Article 7: Election
Election [or choosing] is God’s unchangeable purpose by which he did the following:
Before the foundation of the world, by sheer grace, according to the free good pleasure of his will, he chose in Christ to salvation a definite number of particular people out of the entire human race, which had fallen by its own fault from its original innocence into sin and ruin. Those chosen were neither better nor more deserving than the others, but lay with them in the common misery. He did this in Christ, whom he also appointed from eternity to be the mediator, the head of all those chosen, and the foundation of their salvation.
And so he decided to give the chosen ones to Christ to be saved, and to call and draw them effectively into Christ’s fellowship through his Word and Spirit. In other words, he decided to grant them true faith in Christ, to justify them, to sanctify them, and finally, after powerfully preserving them in the fellowship of his Son, to glorify them.
God did all this in order to demonstrate his mercy, to the praise of the riches of his glorious grace.
As Scripture says, “God chose us in Christ, before the foundation of the world, so that we should be holy and blameless before him with love; he predestined us whom he adopted as his children through Jesus Christ, in himself, according to the good pleasure of his will, to the praise of his glorious grace, by which he freely made us pleasing to himself in his beloved” (Eph. 1:4-6). And elsewhere, “Those whom he predestined, he also called; and those whom he called, he also justified; and those whom he justified, he also glorified” (Rom. 8:30).
Westminster Confession of Faith
Chapter 3. Of God’s Eternal Decree.
3. By the decree of God, for the manifestation of his glory, some men and angelsa are predestinated unto everlasting life, and others fore-ordained to everlasting death.b
a. Mat 25:41; 1 Tim 5:21.
b. Prov 16:4; Rom 9:22-23; Eph 1:5-6.
6. As God hath appointed the elect unto glory, so hath he, by the eternal and most free purpose of his will, fore-ordained all the means thereunto.a Wherefore they who are elected, being fallen in Adam, are redeemed by Christ,b are effectually called unto faith in Christ by his Spirit working in due season; are justified, adopted, sanctified,c and kept by his power through faith unto salvation.d Neither are any other redeemed by Christ, effectually called, justified, adopted, sanctified, and saved, but the elect only.e
a. Eph 1:4-5; Eph 2:10; 2 Thes 2:13; 1 Pet 1:2.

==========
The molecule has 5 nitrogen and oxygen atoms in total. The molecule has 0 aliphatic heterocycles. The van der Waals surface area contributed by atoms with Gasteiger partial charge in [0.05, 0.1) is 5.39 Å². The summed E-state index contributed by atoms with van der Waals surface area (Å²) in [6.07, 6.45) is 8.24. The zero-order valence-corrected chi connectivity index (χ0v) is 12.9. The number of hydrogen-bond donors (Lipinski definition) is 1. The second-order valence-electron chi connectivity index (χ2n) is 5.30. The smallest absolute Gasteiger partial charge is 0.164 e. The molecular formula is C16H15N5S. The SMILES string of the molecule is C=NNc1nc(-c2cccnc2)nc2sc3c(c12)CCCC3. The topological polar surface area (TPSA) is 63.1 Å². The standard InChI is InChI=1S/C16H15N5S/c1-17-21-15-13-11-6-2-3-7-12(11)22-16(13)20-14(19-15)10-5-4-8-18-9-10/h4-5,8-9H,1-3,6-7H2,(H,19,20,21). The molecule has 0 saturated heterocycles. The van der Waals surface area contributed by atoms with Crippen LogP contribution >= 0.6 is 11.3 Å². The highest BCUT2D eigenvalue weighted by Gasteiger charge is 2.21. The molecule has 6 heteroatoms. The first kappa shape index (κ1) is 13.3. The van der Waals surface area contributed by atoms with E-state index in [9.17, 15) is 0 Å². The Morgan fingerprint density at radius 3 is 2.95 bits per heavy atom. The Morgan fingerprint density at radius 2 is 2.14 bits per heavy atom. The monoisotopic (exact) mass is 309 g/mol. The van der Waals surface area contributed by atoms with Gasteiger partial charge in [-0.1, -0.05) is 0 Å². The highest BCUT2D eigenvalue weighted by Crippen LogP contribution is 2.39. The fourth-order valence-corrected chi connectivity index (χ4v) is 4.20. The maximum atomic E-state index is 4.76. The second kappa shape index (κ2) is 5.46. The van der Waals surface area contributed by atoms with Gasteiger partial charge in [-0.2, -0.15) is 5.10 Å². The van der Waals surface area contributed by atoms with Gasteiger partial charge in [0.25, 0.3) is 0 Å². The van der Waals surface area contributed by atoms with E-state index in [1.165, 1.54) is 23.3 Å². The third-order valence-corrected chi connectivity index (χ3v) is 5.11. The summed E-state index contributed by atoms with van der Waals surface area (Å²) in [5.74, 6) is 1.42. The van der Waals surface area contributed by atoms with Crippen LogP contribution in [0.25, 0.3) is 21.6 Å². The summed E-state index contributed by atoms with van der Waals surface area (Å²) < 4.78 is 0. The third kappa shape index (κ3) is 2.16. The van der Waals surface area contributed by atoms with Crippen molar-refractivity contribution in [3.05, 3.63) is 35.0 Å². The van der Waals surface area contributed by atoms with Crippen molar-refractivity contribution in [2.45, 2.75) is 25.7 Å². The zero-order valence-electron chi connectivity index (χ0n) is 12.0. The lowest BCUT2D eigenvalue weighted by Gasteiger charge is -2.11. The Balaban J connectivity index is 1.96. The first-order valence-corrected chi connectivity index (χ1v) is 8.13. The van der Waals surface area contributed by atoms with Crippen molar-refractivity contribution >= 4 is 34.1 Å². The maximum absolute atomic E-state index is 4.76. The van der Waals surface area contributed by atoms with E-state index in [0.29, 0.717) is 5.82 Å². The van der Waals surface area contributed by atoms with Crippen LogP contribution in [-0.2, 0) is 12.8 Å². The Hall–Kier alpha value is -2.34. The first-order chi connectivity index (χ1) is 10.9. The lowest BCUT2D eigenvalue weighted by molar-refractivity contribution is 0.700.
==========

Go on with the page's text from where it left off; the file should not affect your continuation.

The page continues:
b. 1 Thes 5:9-10; Titus 2:14.
c. Rom 8:30; Eph 1:5; 2 Thes 2:13.
d. 1 Pet 1:5.
e. John 6:64-65; 8:47; 10:26; 17:9; Rom 8:28-39; 1 John 2:19.
Westminster Larger Catechism Q13: What hath God especially decreed concerning angels and men?
A13: God, by an eternal and immutable decree, out of his mere love, for the praise of his glorious grace, to be manifested in due time, hath elected some angels to glory; and in Christ hath chosen some men to eternal life, and the means thereof: and also, according to his sovereign power, and the unsearchable counsel of his own will (whereby he extendeth or withholdeth favor as he pleases), hath passed by and foreordained the rest to dishonor and wrath, to be for their sin inflicted, to the praise of the glory of his justice.
1. I Tim. 5:21
2. Eph. 1:4-6; II Thess. 2:13-14
3. Rom. 9:17-18, 21-22; Matt. 11:25-26; II Tim. 2:20; Jude 1:4; I Peter 2:8
2nd London Baptist Confession of Faith
3. By the decree of God for the manifestation of his glory (g) some men and Angels, are predestinated, or fore-ordained to Eternal Life, through Jesus Christ to the (h) praise of his glorious grace; others being left to act in their sin to their (i) just condemnation, to the praise of his glorious justice.
g 1 Tim. 5.21. Mat. 25.41.
h Eph. 1.5,6.
i Rom. 9.22,23. Jud. 4.
6. As God hath appointed the Elect unto glory, so he hath by the eternal and most free purpose of his will, fore-ordained (o) all the means thereunto, wherefore they who are elected, being faln in Adam, (p) are redeemed by Christ, are effectually (q) called unto faith in Christ, by his spirit working in due season, are justifyed, adopted, sanctified, and kept by his power through faith (r) unto salvation; neither are any other redeemed by Christ, or effectually called, justified, adopted, sanctified, and saved, but the Elect (s) only.
o 1 Pet. 1.2. 2 Thes. 2.13.
p 1 Thes. 5.9,10.
q Rom. 8.30. 2 Thes. 2.13.
r 1 Pet. 1.5.
s Joh. 10.26. Joh. 17.9. Joh. 6.64.
Secondly, we all agree that God made a Covenant with Adam in the pre-fall garden of Eden. The reformed documents refer to this covenant as the “First Covenant”, the “Covenant of Works”, and the “Covenant of Life”.